The next time you share a meal with someone who isn’t familiar with this way of giving thanks, you can let them know something specific you appreciate about them without any expectation that they will reciprocate. Just know it will feel great for you and just might make their day.

The side effects of gratitude, in general, are plenty.

Robert A. Emmons, Ph.D., at the University of California at Davis conducted a study on gratitude and found that people who practiced gratitude felt more positive toward others and their lives in general. They reported greater satisfaction with their lives as a whole, felt more optimism about the upcoming week, and felt considerably more connected with others than did participants in the control group.

When we cultivate an attitude of gratitude, life doesn’t just feel better — it actually gets better.

Gratitude makes us happier, and that has a positive ripple effect on all aspects of our life. Dr. Sonya Lyubomirsky, a research professor at the University of California, has proven that happier people have higher incomes, are more productive, have more satisfying and longer marriages, more friends, stronger social support, more activity, energy, and flow, better physical health (e.g., a bolstered immune system, lowered stress levels, and less pain) and even longer life. Who doesn't want that? 

We all have so much to be grateful for. Do you say thanks before a meal? Did you find this interesting or helpful? I'd love if you let me know in the comments. Also, if you liked this article, please click the like button below!

Grateful for you,

michelle-mccormick
 

P.S. Fun fact: I believe in gratitude so much that I created a line of candles to celebrate it!

How To Prepare For An Emergency

From destructive hurricanes and massive flooding to the devastating earthquake in Mexico to record fires in California.... I mean, damn.

If you had any doubt or forgot how powerful nature is, we’ve gotten one heck of a reminder lately.

Lately, I’ve been thinking about how to prepare for an emergency. I know it’s impossible to prepare for every scenario, but we can do something. I know I could be more prepared, and maybe you can too.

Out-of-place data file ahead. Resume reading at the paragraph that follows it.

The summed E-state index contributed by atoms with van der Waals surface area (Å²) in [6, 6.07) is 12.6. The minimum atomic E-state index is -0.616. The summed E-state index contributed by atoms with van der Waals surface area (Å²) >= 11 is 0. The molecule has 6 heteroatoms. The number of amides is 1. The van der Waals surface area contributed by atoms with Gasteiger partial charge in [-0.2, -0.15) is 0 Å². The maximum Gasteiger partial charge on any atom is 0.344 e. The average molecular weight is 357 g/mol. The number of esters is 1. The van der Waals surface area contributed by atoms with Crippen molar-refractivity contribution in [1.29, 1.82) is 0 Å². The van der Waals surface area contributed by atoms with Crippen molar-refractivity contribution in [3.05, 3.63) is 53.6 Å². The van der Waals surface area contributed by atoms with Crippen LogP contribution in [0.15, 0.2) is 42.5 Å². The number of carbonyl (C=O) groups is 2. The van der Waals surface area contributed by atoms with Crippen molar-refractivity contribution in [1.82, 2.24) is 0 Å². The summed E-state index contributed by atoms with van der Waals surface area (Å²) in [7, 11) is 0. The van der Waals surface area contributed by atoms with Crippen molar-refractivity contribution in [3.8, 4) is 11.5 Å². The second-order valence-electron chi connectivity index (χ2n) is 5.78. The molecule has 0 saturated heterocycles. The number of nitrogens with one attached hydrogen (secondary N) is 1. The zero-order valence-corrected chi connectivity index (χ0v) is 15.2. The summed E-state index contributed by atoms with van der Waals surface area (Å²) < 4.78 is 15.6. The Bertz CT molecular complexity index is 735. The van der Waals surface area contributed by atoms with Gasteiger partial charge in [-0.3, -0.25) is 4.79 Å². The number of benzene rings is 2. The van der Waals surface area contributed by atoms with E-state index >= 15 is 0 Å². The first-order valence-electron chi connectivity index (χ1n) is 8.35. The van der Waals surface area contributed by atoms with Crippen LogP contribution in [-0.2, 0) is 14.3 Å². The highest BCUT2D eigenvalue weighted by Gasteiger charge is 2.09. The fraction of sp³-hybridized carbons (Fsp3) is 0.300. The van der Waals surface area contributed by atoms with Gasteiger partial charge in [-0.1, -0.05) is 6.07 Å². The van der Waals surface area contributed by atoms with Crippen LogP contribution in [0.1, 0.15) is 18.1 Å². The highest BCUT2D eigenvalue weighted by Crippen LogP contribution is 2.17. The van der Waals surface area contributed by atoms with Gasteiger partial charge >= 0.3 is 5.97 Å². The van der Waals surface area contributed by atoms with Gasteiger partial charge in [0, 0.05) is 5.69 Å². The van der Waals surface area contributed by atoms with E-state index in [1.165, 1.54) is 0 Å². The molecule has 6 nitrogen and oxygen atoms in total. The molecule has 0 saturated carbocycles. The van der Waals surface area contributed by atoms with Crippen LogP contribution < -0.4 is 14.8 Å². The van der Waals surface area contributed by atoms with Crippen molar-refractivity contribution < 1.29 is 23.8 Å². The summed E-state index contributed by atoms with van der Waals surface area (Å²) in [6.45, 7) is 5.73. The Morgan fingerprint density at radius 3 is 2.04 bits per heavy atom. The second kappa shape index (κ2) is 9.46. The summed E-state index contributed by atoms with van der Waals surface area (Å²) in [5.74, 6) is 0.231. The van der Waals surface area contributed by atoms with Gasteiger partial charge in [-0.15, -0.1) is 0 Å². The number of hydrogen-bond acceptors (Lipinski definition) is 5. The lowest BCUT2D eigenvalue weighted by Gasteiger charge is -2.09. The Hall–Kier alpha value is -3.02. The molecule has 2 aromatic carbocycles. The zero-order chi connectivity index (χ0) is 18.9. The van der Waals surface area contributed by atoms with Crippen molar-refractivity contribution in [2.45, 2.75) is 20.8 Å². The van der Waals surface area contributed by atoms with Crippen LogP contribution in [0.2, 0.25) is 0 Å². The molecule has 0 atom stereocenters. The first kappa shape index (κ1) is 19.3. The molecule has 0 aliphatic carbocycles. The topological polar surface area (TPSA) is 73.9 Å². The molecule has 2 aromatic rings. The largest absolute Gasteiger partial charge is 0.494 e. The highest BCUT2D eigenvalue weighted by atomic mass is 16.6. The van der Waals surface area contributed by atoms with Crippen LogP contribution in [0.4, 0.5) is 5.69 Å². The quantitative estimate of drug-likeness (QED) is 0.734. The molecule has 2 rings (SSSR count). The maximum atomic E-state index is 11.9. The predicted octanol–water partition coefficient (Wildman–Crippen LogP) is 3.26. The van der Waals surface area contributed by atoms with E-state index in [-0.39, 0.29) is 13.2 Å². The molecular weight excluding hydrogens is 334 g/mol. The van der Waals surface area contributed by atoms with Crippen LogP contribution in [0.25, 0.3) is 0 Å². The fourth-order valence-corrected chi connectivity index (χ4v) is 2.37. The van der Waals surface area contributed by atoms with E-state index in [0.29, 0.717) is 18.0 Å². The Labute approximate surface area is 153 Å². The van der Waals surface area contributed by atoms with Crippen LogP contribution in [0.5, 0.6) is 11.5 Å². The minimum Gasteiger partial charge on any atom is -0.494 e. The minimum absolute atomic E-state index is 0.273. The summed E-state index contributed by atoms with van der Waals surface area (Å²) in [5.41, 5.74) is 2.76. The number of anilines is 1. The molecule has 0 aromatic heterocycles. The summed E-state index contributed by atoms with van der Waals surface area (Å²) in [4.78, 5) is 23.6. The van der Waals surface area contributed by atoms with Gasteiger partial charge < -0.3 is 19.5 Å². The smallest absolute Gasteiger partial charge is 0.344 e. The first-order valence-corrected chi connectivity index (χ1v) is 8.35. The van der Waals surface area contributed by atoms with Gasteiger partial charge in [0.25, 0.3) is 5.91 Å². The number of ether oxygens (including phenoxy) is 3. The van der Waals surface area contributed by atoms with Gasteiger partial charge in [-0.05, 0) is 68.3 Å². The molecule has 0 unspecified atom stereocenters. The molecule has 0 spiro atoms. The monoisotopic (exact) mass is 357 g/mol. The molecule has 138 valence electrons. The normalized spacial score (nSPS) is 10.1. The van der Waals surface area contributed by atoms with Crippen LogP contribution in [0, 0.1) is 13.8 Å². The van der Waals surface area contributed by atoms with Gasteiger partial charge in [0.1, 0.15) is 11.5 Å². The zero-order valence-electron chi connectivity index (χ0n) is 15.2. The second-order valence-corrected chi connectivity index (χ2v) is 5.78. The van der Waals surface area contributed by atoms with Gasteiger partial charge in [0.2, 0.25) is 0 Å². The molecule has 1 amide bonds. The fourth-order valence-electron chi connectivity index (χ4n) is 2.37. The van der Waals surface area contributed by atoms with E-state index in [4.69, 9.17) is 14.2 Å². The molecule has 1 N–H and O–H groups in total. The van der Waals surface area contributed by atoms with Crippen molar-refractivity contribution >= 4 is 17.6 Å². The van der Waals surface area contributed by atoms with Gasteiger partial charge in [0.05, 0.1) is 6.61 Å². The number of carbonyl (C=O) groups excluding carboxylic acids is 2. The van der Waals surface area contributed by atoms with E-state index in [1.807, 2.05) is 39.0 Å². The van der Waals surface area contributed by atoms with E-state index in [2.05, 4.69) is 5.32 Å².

I’ve scoured the internet to find out what the experts recommend. The websites are confusing, and it’s hard to know where to begin. Maybe that’s why so many us don’t have an emergency kit.

I’ve simplified the process for busy people who don’t want to think about creating an emergency kit (but know it’s important).

In case of an emergency, you should have basic items like food, water, first aid supplies, sanitation and hygiene items, tools, clothing, important documents, and contact numbers. They should be compact and accessible. It's often best to put together your own emergency supply kit rather than buying one at a store so you can personalize it.

In addition to items below, consider adding "comfort items" such as coffee or tea, a deck of cards or board games, a bottle of alcohol. If you have children, include toys. I’m including links to products to make it easy, some of which may be affiliate links.  

You should have a kit wherever you spend a majority of your time. We all need at least one kit at home, but if you spend a lot of time in your car or office, consider having a kit there as well. Consider this when purchasing supplies (you may want to purchase multiples). Also, review your kits every year. Replace expired items and update it as your family’s needs change (new baby/pet/health changes/etc).